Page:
Will our grandchildren stumble upon treasures?
I celebrate all of these aspects. But in the longer run, I do have some major concerns about a world in which printed books have been almost completely replaced by e-books. My biggest worry is about whether our grandchildren and their children will ever be able to stumble upon treasured books in the way that I, and many generations before me, have always been able to do.
What do I mean by ‘stumble upon’? Well, the visual image is clear – you are walking down the street and you are tripped up by something lying on the footpath. You examine it, and find that it is a bar of gold. You have unexpectedly stumbled upon a treasure. You didn’t set out that morning to look for gold bars, you didn’t contact all of your friends on Facebook to ask them where you were most likely to locate a gold bar, you didn’t do a Google search for maps of likely gold bar locations. Nope, you were just walking down the street and – whoops! – well, look at that! Can you imagine the delight you would feel?
It’s this kind of happy accidental find which I fear will no longer be possible in the realm of books in the future.
Apart from a ‘shop window’ promoting the latest best-sellers, all on-line book stores rely on the customer carrying out a search. And the problem with searching is that you need to know what you are looking for before you start. The latest Michael Connelly or Nora Roberts? No problem. The top-selling SF novel this year? Easy. But what are we to do with a query like “I just want a really good read”? Or “I want to discover an author whose books I’m going to love for the rest of my life” ? Or “Give me a book in a genre I’ve never before thought about trying” ?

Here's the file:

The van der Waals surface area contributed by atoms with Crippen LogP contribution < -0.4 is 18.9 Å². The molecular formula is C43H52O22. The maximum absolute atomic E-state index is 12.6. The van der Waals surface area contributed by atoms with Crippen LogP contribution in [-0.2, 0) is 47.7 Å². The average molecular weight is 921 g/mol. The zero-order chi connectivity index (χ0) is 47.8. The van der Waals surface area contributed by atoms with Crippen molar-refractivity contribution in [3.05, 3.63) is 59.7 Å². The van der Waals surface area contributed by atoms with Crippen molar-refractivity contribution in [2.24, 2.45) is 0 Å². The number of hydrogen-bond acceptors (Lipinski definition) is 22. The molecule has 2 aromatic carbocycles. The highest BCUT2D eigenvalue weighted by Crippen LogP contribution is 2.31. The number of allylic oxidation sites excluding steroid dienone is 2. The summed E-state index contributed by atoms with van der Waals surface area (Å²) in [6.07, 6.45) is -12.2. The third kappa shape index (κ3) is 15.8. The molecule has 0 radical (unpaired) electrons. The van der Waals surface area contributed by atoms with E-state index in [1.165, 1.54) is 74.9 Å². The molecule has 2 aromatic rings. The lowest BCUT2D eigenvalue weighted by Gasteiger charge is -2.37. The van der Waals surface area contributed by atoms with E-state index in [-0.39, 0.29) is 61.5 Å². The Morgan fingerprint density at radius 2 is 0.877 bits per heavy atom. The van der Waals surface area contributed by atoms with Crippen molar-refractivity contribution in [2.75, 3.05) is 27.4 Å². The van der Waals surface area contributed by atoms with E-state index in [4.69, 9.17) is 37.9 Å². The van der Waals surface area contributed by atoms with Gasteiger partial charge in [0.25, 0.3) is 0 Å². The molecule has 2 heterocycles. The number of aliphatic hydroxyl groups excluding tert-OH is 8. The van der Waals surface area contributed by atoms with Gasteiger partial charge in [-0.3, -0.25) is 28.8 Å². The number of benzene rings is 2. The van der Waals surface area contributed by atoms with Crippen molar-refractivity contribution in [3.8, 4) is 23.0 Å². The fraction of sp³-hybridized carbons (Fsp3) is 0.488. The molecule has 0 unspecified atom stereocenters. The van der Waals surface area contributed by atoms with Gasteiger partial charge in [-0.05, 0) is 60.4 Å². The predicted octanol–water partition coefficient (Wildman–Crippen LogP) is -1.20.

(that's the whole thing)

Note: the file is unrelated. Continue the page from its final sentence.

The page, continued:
In my case, throughout my life, the answers to these kinds of questions have come about as the result of accidentally stumbling upon great books.
Here are a few examples that come to mind:
- In the children’s lending library, at age 10, coming upon an interesting-looking volume called The Story of the Amulet; reading it with delight and only then discovering that it was the third in a series by its author E.Nesbit. Going back and borrowing every book by that author which I could find.
- At home, hunting through my father’s modest collection of books, pulling out A Princess of Mars by Edgar Rice Burroughs and asking if I could read it, so discovering a life-long love of science fiction.
- In my early teens, finally allowed into the adult lending library, spotting a yellow-jacketed Gollancz SF novel called The City and the Stars by someone called Arthur C. Clarke, and having my mind blown away by an imagination leagues ahead of anything I had encountered before.
- Being given a tattered paperback by one of my father’s work friends: Earth Abides by George R. Stewart. So far as I can recall, this was the first adult book I had ever owned, the founding stone of my collection of nearly 3,000 books. I still have it.
- In my later teens, at the school library, borrowing a volume called The Daughter of Time by Josephine Tey, thinking it was science fiction, and instead discovering a fascinating historical story, awakening a new and life-long interest in English history as a result.
- As an adult, picking up a book on a remainder table called And Always a Detective by R.F.Stewart. It’s a history of detective fiction, and it spends a lot of time on someone called Wilkie Collins, whose novel The Moonstone (1868) is regarded as the precursor of the genre. Going on to buy a copy of the latter. Falling in love with Collins’ work, becoming a huge fan.
- At a friend’s house, picking up a copy of The Game of Kings by Dorothy Dunnett. ”Yes, yes,” said the friend, “borrow it, you must read it!”. Becoming besotted by this series of six historical novels. Now, if asked what my favorite books of all time are, I point to this series.
It’s these kinds of discovery experiences which I fear may no longer be possible for our grandchildren in the brave new world of e-books.